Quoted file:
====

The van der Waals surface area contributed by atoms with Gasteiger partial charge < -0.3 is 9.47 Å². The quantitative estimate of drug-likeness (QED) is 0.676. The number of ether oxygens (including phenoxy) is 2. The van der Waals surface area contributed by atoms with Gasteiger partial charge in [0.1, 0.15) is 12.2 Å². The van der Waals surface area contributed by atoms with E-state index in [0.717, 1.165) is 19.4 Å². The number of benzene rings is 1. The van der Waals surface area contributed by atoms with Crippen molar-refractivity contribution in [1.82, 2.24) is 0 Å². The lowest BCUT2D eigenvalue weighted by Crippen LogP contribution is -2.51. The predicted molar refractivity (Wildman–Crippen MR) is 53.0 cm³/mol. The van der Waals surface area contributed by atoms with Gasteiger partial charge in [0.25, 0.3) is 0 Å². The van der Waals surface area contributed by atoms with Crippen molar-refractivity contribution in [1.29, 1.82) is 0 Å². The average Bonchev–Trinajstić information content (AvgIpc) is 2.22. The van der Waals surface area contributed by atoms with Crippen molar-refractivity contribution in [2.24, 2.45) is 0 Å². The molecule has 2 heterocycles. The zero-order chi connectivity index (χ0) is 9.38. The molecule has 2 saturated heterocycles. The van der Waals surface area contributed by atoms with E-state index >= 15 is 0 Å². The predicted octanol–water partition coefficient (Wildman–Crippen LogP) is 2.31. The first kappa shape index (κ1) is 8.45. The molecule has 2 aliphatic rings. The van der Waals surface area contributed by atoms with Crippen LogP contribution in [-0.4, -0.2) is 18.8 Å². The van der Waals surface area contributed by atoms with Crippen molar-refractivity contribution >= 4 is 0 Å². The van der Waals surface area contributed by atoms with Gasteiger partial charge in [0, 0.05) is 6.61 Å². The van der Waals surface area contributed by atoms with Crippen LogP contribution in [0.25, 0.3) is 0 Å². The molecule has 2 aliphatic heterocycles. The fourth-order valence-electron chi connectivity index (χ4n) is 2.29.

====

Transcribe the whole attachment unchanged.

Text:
The van der Waals surface area contributed by atoms with Gasteiger partial charge < -0.3 is 9.47 Å². The quantitative estimate of drug-likeness (QED) is 0.676. The number of ether oxygens (including phenoxy) is 2. The van der Waals surface area contributed by atoms with Gasteiger partial charge in [0.1, 0.15) is 12.2 Å². The van der Waals surface area contributed by atoms with E-state index in [0.717, 1.165) is 19.4 Å². The number of benzene rings is 1. The van der Waals surface area contributed by atoms with Crippen molar-refractivity contribution in [1.82, 2.24) is 0 Å². The lowest BCUT2D eigenvalue weighted by Crippen LogP contribution is -2.51. The predicted molar refractivity (Wildman–Crippen MR) is 53.0 cm³/mol. The van der Waals surface area contributed by atoms with Gasteiger partial charge in [0.25, 0.3) is 0 Å². The van der Waals surface area contributed by atoms with Crippen molar-refractivity contribution in [1.29, 1.82) is 0 Å². The average Bonchev–Trinajstić information content (AvgIpc) is 2.22. The van der Waals surface area contributed by atoms with Crippen molar-refractivity contribution in [2.24, 2.45) is 0 Å². The molecule has 2 heterocycles. The zero-order chi connectivity index (χ0) is 9.38. The molecule has 2 saturated heterocycles. The van der Waals surface area contributed by atoms with E-state index >= 15 is 0 Å². The predicted octanol–water partition coefficient (Wildman–Crippen LogP) is 2.31. The first kappa shape index (κ1) is 8.45. The molecule has 2 aliphatic rings. The van der Waals surface area contributed by atoms with Crippen LogP contribution in [-0.4, -0.2) is 18.8 Å². The van der Waals surface area contributed by atoms with Crippen molar-refractivity contribution >= 4 is 0 Å². The van der Waals surface area contributed by atoms with Gasteiger partial charge in [0, 0.05) is 6.61 Å². The van der Waals surface area contributed by atoms with Crippen LogP contribution in [0.25, 0.3) is 0 Å². The molecule has 2 aliphatic heterocycles. The fourth-order valence-electron chi connectivity index (χ4n) is 2.29.